clonecq clonecq - 1 month ago 4
Ruby Question

Ruby: Ignore first input in a loop with this expression, help understand this expression

I needed a loop to read text line-by-line but completely ignore the first line. I come across this very handy expression posted online by Nobuyoshi Nakada. This expression skips one iteration of Enumerator. Can someone help to explain the last step in evaluation? Here is the example for illustration. This code will print 1 to 5 instead of 0 to 5. I am new to programming, I don't know if this a common solution. It took me 3 days to find it!

(0..5).each do |i|
if (first=true)..false and first
next
end
puts i
end


I attemplted to evaluate
if (first=true)..false and first
with
pry
but could not get deep enough.


  1. (first=true)
    evaluates to: true (value of
    first
    is true)

  2. (first=true)..false
    evaluates to: true..false (value of
    first
    is still true)

  3. (first=true)..false and first
    evaluates to: true..false and true, which is true and true (value of
    first
    is still true)

  4. if (first=true)..false and first
    evaluates to: if(true), executes next statement and exits if loop (value of
    first
    is now nil)

  5. Next iteration of Enumerator returns to
    if (first=true)..false and first
    expression (value of first is still nil)

  6. This step evaluates to false:
    if(first = true)..false and nil
    (value of
    first
    on the left side is true and on right side is nil(false)
    and I am lost hereā€¦



QUESTION: Why is
first
on the right side of if expression is not assigned "true". It seems that value of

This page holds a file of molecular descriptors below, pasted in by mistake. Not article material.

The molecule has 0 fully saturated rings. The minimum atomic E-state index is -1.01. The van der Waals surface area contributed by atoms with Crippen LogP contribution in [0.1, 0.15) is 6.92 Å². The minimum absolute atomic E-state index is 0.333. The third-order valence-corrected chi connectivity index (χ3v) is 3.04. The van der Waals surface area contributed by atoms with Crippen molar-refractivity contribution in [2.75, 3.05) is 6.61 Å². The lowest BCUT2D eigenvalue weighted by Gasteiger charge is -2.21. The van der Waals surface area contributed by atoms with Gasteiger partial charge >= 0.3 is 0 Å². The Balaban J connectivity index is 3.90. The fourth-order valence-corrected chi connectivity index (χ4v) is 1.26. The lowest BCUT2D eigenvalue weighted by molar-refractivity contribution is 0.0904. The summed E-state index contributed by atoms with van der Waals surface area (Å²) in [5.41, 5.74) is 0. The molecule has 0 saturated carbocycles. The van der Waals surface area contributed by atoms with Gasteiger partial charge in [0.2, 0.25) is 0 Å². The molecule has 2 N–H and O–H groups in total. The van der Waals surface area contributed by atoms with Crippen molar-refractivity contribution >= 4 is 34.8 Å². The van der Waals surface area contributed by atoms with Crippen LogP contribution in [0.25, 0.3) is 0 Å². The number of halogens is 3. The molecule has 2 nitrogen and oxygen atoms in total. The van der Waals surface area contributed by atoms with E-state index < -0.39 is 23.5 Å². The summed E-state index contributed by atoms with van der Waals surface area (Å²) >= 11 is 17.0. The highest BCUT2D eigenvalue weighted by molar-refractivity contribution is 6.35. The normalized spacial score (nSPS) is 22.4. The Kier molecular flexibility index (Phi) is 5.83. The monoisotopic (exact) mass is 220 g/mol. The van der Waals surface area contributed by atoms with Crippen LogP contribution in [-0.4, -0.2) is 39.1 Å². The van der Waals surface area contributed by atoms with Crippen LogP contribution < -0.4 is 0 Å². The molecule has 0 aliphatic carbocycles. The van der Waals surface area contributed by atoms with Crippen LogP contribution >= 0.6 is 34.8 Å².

first
is true and nil at the same time? Have I missed something here?

Answer

The flip-flop operator is a somewhat obscure feature of Ruby inherited from Perl (like most of Ruby's more obscure features). It is an expression that flips and flops back and forth between true and false.

Basically, it starts out as false, then it "flips" to true as soon as the left expression evaluates to a truthy object, and it "flops" back to false again as soon as the right expression evaluates to a truthy object.

So, the condition starts out as false. The first time through the loop, the left expression evaluates to a truthy value (in Ruby, assignments evaluate to the value that is being assigned) and as a side-effect also assigns true to first. Since the left expression evaluates to a truthy value, the flip-flop flips to true, and the entire condition now is true and true which is true. So, we execute the body of the conditional expression, which is simply next, i.e. skips the current iteration.

The second (and all the other times) through the loop, the flip-flop has already flipped to true, so now we only check the right expression for when the flip-flop should flop back to false again. The left expression is no longer checked. Well, the right expression is just false so we will never flop back to false again, the flip-flop will now always be true. However, the left expression will not be evaluated (we only check the right expression for when to flop back again), which means the assignment to first will never be executed, which means first is an un-initialized local variable, which means it evaluates to nil, which is falsy, which means that true and nil evaluates to false. And this will continue to be so for every iteration of the loop.

So, this code uses an obscure feature (the flip-flop) in an even more obscure manner (not as a conditional but simply to "disable" execution of the assignment). This is very definitely not code that any Rubyist would write. A much more idiomatic way would be

(0..5).drop(1).each do |i|
  puts i
end

or

(0..5).each.with_index do |n, idx|
  next if idx.zero?
  puts n
end

Note that nobu is a Ruby core developer, Japanese, and one of the earliest adopters of Ruby. The Japanese early adopters of Ruby are a pretty different sub-community from the larger Ruby community. It may very well be that this is actually a well-known and well-understood idiom among Japanese Rubyists and/or Ruby core developers. The thing about idioms is that if you know what they look like and you know what they mean, you don't need to understand them, so code like this may be okay, if it is idiomatic. But it certainly is not idiomatic in the larger Ruby community.

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